This could be due to its longest spike length of 10.5 cm, which plays a vital role in wheat on the number of grains per spike and finally the yield (Shahzad et al., 2007). Except for variety Digalu, the result of this study was in agreement with Kumar et al. (2006) and Otteson et al. (2007) who reported that increasing sowing rates with optimum fertilizer application resulted in increased grain yield, NPK uptake, spike number, number of grains per spike and grain yield with increasing seed rates up to 150 kg ha–1.

Furthermore, Baloch et al. (2002) reported that the use of 150 kg seed ha–1 produced higher grain yield of 5103.3 kg ha–1 than other seeding rates (100, 125, 175 and 200 kg ha–1) used. Extra increase in seed rate did not improve grain yield because the dense wheat population creates keen competition between plants for nutrients, moisture etc, which leads to the decrease in grain yield. In other study, Sharshar and Said (2000) noted that wheat varieties significantly differed in grain yield and most of yield related traits.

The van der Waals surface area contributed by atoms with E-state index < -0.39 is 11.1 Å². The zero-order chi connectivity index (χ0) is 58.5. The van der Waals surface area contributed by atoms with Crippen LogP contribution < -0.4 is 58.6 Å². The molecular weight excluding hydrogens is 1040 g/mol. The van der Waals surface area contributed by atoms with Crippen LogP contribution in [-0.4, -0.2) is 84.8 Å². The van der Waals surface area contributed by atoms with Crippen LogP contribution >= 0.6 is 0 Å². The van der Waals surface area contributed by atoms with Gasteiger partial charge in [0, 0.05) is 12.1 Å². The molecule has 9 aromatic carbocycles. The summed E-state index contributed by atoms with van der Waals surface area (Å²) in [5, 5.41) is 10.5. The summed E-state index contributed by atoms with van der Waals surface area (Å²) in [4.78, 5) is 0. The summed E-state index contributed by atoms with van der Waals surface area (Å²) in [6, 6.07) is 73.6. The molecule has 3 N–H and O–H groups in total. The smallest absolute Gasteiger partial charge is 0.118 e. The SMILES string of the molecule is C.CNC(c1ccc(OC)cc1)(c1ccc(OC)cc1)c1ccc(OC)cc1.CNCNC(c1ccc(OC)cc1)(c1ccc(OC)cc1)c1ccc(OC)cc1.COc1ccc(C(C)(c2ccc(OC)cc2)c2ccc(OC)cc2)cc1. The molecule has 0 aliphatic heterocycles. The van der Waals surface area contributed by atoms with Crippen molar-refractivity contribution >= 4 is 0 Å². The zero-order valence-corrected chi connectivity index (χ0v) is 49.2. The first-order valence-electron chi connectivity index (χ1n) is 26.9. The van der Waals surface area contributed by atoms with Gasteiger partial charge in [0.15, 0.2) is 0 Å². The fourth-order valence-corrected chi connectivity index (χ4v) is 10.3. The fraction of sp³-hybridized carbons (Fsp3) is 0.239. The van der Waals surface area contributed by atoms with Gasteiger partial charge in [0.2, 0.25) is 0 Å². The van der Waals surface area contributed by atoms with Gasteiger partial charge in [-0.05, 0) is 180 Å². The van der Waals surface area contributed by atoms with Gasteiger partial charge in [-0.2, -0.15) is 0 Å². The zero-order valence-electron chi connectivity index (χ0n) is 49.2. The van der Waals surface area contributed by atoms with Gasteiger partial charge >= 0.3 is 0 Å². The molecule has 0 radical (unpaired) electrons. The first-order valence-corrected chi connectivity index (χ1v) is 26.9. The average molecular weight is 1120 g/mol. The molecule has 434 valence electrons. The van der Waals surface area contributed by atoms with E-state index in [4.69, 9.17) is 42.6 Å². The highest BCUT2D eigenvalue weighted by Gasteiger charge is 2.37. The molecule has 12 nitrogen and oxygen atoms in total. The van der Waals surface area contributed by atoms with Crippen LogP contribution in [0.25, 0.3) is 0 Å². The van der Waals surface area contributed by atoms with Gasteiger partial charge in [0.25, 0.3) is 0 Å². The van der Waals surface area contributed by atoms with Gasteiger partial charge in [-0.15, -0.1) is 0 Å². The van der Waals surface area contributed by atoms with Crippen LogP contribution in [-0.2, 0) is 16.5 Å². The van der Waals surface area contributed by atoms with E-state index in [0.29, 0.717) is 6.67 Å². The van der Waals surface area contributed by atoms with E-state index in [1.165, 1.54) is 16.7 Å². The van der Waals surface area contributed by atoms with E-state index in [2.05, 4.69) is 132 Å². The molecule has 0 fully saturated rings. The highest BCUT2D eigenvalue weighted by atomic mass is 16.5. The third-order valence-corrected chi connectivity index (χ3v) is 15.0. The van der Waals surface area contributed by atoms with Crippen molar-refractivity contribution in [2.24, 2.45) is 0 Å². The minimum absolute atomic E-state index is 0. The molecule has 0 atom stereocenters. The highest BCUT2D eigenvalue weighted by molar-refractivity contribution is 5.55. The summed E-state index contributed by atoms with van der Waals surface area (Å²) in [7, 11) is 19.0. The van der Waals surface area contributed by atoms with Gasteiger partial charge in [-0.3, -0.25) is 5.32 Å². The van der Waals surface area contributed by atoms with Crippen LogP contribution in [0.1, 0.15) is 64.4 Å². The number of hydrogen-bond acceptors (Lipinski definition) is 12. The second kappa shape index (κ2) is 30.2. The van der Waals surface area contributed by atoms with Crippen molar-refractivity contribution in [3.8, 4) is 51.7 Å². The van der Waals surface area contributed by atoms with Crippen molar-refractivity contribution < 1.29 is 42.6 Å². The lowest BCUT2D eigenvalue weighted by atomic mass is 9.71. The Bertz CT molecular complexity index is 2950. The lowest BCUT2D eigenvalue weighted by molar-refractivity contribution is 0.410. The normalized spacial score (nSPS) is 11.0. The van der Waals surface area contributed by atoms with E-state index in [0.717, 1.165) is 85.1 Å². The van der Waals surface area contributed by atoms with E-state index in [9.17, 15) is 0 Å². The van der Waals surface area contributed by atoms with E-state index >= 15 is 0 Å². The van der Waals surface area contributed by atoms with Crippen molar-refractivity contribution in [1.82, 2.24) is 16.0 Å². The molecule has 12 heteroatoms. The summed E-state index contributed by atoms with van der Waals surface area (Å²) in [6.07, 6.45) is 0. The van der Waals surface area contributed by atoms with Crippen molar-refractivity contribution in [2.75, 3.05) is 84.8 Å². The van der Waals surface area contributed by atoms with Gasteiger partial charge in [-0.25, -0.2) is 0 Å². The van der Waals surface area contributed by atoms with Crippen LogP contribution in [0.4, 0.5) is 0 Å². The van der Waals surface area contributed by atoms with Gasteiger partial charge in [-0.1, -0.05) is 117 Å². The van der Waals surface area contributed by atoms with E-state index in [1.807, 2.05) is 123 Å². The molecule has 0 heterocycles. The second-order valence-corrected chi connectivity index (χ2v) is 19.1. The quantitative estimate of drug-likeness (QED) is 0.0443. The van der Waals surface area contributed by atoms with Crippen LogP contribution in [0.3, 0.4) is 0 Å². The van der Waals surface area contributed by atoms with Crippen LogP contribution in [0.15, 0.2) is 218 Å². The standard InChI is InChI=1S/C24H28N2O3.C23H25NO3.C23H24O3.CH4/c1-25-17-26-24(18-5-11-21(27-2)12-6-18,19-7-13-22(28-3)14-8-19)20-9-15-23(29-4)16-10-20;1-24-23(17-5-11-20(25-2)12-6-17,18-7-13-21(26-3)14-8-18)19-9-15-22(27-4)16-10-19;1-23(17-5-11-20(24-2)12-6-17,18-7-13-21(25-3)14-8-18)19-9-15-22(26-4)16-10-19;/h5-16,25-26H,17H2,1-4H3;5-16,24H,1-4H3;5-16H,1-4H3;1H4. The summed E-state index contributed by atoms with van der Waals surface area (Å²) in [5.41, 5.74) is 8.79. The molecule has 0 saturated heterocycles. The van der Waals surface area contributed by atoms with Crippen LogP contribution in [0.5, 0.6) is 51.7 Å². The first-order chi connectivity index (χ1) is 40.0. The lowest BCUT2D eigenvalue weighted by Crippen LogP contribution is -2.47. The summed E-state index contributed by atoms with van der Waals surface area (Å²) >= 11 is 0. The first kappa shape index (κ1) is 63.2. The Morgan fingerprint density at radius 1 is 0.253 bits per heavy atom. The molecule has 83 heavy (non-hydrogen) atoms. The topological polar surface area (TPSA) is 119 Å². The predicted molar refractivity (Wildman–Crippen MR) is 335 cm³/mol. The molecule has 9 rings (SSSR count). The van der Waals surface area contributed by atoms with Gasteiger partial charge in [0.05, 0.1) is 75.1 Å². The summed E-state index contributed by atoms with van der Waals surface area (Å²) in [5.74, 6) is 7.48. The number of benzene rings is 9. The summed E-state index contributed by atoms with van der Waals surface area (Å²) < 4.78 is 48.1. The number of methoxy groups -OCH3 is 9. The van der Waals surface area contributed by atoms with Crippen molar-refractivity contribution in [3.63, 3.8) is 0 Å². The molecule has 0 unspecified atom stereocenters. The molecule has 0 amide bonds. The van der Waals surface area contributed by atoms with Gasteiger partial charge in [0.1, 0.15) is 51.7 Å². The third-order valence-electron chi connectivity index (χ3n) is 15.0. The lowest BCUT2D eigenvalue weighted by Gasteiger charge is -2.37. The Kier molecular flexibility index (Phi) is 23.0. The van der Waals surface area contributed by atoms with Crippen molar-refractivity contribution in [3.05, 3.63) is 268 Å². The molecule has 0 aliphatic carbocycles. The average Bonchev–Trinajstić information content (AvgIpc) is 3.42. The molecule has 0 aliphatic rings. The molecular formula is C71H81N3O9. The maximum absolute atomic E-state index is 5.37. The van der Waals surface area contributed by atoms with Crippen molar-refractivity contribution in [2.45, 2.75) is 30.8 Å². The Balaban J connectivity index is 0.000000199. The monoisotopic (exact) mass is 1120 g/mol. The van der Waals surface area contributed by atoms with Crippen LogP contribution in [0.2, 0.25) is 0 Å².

Based on the result of this study, variety Danda’a required the low seed rate (125 kg ha –1) for producing higher grain yield which may be due to its high tillering capacity while varieties Shorima and Kakaba gave maximum grain yield on seed rate of 150 kg ha–1. On the other hand, variety Digalu produced best yield at 175 kg ha–1 (Table 5). Moreover, 30.66% increase in grain yield when the seeding rate was increased from 100-175 kg ha–1 in variety Digalu; 26.96 and 45% yield increase in case of variety Kakaba and shorima, respectively when the seed rate was increased from 100-150 kg ha–1 and 21.07% yield reduction when the seed rate increased from 125-200 kg ha–1 in variety Danda’a was recorded. These results indicated that each variety must not be sown at equal seed rate. The difference in the grain yield of wheat varieties might be due to the difference in their yield components like spike length, kernels per spike, no of effective tillers and the like.